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wmtc: we like lists: things we learn from tv detective and murder mystery shows

If you enjoy detective shows, murder mysteries, and legal dramas, you learn a lot of things that don’t necessarily reflect reality. Here are some things you may learn from these shows.

1. Women are crazy and kill people.

I have already blogged about and disproportionate percentage of female murderers on TV detective shows.

In reality, about 90% of homicides are committed by men. I don’t know what percent of TV murderers are women, but on some shows it’s well over half.

2. Defense lawyers are all scum.

On quality police and legal dramas, most categories of people are portrayed as (Read more…)

wmtc: thoughts arising from the death of a defender of free speech

This week’s obituaries included the last living link to two landmark moments in the history of freedom of expression.

Al Bendich was just two years out of law school when he wrote the brief that is credited with the victory in the famous “Howl” obscenity case. In 1957, Lawrence Ferlinghetti published Allen Ginsberg’s masterpiece “Howl” in book form and sold it in his City Lights bookstore (now a San Francisco institution). Ferlinghetti was arrested on obscenity charges; the story of his trial is tremendous. You can read a bit about it in Bendich’s New York Times obituary; the movie (Read more…)

The Canadian Progressive: Many Burnaby Mountain arrests may have been illegitimate, says BCCLA

The BC Civil Liberties Association says the recent RCMP arrests on Burnaby Mountain, and the civil contempt charges laid, “could be found illegitimate.”

The post Many Burnaby Mountain arrests may have been illegitimate, says BCCLA appeared first on The Canadian Progressive.

Politics and its Discontents: A Dystopian Present And Future

Those of us who consider ourselves progressive bloggers are well-aware of the dystopian nature of the world we live in. It is a world where black is often white, white is black, and deceit abounds. The perpetrators of environmental degradation and climate change offer us commercials showing pristine landscapes to ponder; the moneyed elite tell us that their success is our future success, and those who wage war tell us of their commitment to peace.

Sadly, Canada is not exempt from this madness. Now that the Harper regime has seized the narrative following the attacks in Quebec and Ottawa, almost (Read more…)

The Canadian Progressive: Harper’s new terror laws must respect Canadians’ fundamental rights: watchdogs

Canada’s provincial and federal privacy commissioners are warning the Harper government against using the recent shootings in Ottawa and Quebec as a pretext to attack Canadians’ fundamental rights.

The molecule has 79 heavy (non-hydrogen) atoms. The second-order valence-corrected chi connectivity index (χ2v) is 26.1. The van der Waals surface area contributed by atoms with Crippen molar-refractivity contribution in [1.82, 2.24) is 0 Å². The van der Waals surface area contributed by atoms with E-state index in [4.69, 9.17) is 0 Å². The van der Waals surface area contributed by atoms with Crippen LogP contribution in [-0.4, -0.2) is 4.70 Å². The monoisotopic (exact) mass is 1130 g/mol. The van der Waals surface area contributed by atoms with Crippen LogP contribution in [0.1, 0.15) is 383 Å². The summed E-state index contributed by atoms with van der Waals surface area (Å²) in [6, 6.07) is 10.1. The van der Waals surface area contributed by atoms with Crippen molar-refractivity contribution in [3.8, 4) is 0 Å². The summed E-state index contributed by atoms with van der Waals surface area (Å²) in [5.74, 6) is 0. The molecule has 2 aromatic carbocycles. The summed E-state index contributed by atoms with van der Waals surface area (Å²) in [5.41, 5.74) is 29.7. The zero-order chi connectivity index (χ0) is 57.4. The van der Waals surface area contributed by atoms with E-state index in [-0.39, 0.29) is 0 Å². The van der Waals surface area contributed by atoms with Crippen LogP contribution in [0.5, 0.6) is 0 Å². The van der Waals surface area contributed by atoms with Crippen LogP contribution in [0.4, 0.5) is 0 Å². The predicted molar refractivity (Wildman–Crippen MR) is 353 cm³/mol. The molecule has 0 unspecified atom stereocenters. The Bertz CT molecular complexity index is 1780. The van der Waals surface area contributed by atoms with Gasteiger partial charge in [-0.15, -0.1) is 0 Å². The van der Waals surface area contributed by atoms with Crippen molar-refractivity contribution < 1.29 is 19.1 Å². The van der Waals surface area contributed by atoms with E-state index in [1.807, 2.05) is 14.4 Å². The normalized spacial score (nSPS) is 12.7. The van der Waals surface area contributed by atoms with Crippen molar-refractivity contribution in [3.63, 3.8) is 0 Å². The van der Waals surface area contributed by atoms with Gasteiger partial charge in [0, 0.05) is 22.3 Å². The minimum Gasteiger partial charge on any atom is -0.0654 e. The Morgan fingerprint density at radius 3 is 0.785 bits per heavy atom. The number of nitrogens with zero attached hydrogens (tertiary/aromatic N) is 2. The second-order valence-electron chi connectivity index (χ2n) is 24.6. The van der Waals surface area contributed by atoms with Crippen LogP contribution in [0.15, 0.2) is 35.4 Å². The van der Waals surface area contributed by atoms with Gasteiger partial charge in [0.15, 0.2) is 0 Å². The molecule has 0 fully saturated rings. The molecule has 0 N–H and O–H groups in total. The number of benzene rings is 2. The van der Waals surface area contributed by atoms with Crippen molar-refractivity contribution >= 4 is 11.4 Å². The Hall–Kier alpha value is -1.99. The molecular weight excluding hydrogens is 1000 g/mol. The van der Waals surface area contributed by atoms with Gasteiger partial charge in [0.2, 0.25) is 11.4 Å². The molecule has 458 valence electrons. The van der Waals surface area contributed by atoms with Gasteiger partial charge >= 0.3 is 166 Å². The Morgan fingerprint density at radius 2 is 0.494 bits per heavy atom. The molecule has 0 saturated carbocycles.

The post Harper’s new terror laws must respect Canadians’ fundamental rights: watchdogs appeared first on The Canadian Progressive.

Politics and its Discontents: And Thus It Begins

One of the misgivings I expressed in yesterday’s post seems to be a little closer to reality today.

The National Post headline reads:

Conservatives mulling legislation making it illegal to condone terrorist acts online.

Says John Ivison, The Conservatives are understood to be considering new legislation that would make it an offence to condone terrorist acts online.

There is frustration in government, and among law enforcement agencies, that the authorities can’t detain or arrest people who express sympathy for atrocities committed overseas and who may pose a threat to public safety, one Conservative MP said. “Do we need new offences? (Read more…)

Politics and its Discontents: Something We Should All Keep In Mind

H/t Michael Nabert Recommend this Post CSEC is Watching

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The Canadian Progressive: RCMP’s War On Canadian Environmentalists Escalates

A newly-released RCMP report wants Canadians to believe that “environmental extremists” pose a “clear and present criminal threat” to Canada’s tar sands-dominated energy sector.

The post RCMP’s War On Canadian Environmentalists Escalates appeared first on The Canadian Progressive.

The Canadian Progressive: Canada’s Secretive Spy Agency CSEC Spies For Israel

A story recently published by Glenn Greenwald reveals that Canada’s highly secretive spy agency CSEC cooperates with with the NSA to support Israeli intelligence agencies with “cash, weapons and surveillance.”

The post Canada’s Secretive Spy Agency CSEC Spies For Israel appeared first on The Canadian Progressive.

wmtc: guest post: "rob ford, eid prayer and the silencing of dissent"

Rob Ford, Eid Prayer and the Silencing of Dissentby Fizza Mir

July 30, 2014